Product Review: Elinchrom’s ELB 400

April 12, 2016

By Greg Scoblete

The new Skyport HS transceiver is a refreshing upgrade to older Elinchrom devices, especially the LCD that gives you instant visual feedback of your settings.

When you’re first introduced to flash photography, the phrase “over-powering the sun” has something of a bombastic, super-villain-esque ring to it. Rather quickly you learn that it’s a power to covet, not fear, if you need to blend natural and artificial light and freeze motion. 

Elinchrom’s Ranger and Quadra packs have been a go-to source for many photographers in need of those particular superpowers. With the ELB 400 pack introduced last spring and a new HS head and EL-Skyport Transmitter Plus HS announced at the end of last year, Elinchrom has refined and extended this power still further. We teamed with photographer and director David Patiño to test the ELB 400 with a Quadra HS head and a Canon-compatible EL-Skyport Transmitter HS Plus (or Skyport HS).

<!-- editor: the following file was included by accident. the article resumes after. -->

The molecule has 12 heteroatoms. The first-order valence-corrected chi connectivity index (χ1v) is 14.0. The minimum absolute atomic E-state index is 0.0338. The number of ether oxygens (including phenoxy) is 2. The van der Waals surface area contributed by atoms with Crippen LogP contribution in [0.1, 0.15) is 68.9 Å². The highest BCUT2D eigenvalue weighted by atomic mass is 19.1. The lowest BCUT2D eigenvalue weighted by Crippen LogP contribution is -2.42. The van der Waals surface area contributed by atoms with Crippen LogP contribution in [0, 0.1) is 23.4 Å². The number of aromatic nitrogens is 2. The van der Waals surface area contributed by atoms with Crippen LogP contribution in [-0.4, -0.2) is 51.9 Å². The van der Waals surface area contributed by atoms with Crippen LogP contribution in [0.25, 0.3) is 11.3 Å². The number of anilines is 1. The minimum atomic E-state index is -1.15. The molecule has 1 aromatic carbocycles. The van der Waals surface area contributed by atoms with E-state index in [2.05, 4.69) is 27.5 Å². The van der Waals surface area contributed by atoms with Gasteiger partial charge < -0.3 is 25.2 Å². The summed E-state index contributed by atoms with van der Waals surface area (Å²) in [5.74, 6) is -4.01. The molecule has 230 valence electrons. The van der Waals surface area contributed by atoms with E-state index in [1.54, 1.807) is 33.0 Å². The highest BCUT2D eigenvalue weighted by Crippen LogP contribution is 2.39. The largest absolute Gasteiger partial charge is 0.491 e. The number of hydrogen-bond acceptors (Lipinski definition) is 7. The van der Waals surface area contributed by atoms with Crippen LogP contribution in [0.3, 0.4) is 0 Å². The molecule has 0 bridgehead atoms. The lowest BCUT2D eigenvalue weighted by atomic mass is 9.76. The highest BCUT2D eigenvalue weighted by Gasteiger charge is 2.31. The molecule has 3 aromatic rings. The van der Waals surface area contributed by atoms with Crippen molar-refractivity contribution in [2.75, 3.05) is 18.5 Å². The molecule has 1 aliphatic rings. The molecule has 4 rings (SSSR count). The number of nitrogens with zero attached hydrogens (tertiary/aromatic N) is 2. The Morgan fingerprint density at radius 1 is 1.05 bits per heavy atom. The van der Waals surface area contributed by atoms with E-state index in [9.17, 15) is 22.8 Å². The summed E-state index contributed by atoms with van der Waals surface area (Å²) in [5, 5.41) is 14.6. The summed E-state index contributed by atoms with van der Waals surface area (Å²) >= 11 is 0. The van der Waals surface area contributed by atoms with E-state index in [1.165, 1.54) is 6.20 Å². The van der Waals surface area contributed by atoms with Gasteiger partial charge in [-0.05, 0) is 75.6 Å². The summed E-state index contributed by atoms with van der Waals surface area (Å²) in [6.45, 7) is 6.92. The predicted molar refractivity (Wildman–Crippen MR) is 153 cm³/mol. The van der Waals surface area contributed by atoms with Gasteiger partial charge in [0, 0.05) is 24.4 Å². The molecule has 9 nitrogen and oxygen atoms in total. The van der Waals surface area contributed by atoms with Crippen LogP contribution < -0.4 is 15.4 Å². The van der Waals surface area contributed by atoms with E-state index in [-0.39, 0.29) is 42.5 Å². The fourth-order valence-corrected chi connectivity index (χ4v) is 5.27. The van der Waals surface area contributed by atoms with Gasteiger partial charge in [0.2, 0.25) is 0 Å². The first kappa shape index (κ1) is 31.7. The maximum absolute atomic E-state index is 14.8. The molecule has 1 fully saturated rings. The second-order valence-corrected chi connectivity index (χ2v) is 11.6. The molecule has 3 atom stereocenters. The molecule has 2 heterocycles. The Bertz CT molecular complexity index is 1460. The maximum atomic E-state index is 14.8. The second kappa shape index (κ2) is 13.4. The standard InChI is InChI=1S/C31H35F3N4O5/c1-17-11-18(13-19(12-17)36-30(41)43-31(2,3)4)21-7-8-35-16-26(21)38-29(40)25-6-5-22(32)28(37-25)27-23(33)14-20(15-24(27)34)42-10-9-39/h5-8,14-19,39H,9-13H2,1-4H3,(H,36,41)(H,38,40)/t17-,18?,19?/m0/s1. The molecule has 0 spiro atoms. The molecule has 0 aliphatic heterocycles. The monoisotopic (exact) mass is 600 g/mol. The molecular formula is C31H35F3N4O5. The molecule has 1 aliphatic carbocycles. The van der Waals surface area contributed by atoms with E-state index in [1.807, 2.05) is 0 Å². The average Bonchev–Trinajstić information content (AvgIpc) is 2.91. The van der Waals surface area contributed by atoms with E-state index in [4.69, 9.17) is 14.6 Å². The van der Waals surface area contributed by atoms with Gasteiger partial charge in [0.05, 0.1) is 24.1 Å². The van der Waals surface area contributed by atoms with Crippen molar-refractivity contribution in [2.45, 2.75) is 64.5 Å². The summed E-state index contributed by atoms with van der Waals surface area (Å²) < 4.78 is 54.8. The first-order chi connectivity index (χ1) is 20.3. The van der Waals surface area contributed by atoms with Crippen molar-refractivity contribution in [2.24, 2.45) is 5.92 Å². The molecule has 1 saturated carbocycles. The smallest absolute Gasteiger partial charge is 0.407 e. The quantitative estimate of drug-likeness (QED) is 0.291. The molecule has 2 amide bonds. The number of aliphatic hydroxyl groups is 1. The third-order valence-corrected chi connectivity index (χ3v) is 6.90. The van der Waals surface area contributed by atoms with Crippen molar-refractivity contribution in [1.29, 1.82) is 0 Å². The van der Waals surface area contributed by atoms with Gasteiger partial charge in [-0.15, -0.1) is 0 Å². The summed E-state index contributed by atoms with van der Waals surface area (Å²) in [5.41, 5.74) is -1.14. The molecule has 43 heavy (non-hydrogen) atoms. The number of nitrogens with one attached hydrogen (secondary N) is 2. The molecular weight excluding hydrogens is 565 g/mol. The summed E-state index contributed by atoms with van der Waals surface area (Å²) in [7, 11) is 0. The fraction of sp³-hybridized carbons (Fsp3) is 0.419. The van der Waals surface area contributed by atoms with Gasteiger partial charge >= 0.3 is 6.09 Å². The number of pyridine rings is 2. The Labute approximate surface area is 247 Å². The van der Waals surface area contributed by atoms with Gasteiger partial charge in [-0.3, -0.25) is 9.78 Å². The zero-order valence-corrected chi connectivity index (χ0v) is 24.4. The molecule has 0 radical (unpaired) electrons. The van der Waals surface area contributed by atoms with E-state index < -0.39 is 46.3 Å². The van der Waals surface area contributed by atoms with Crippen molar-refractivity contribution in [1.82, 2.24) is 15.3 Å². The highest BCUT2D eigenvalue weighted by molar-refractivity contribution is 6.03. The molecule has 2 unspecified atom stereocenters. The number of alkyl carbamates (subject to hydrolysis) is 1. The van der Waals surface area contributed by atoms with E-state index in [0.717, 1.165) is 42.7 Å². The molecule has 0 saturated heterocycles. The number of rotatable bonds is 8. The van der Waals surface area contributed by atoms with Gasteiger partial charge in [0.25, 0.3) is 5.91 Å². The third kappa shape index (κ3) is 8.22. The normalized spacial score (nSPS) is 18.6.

The heart of the system is the new ELB 400 battery pack. It offers 424 w/s of flash power for up to 350 full-powered flashes on a single battery charge. There are two asymmetric power outlets: One delivers either 100 percent or up to 66 percent of the unit’s power; the second delivers only up to 33 percent. Power is adjustable across a 6.9 stop range in 1/10-5/10 stop increments. Recycle times clock in between 0.3-1.6 seconds at full power in the unit’s fast mode. Recycle speeds ramp up to 0.17 seconds at lower power.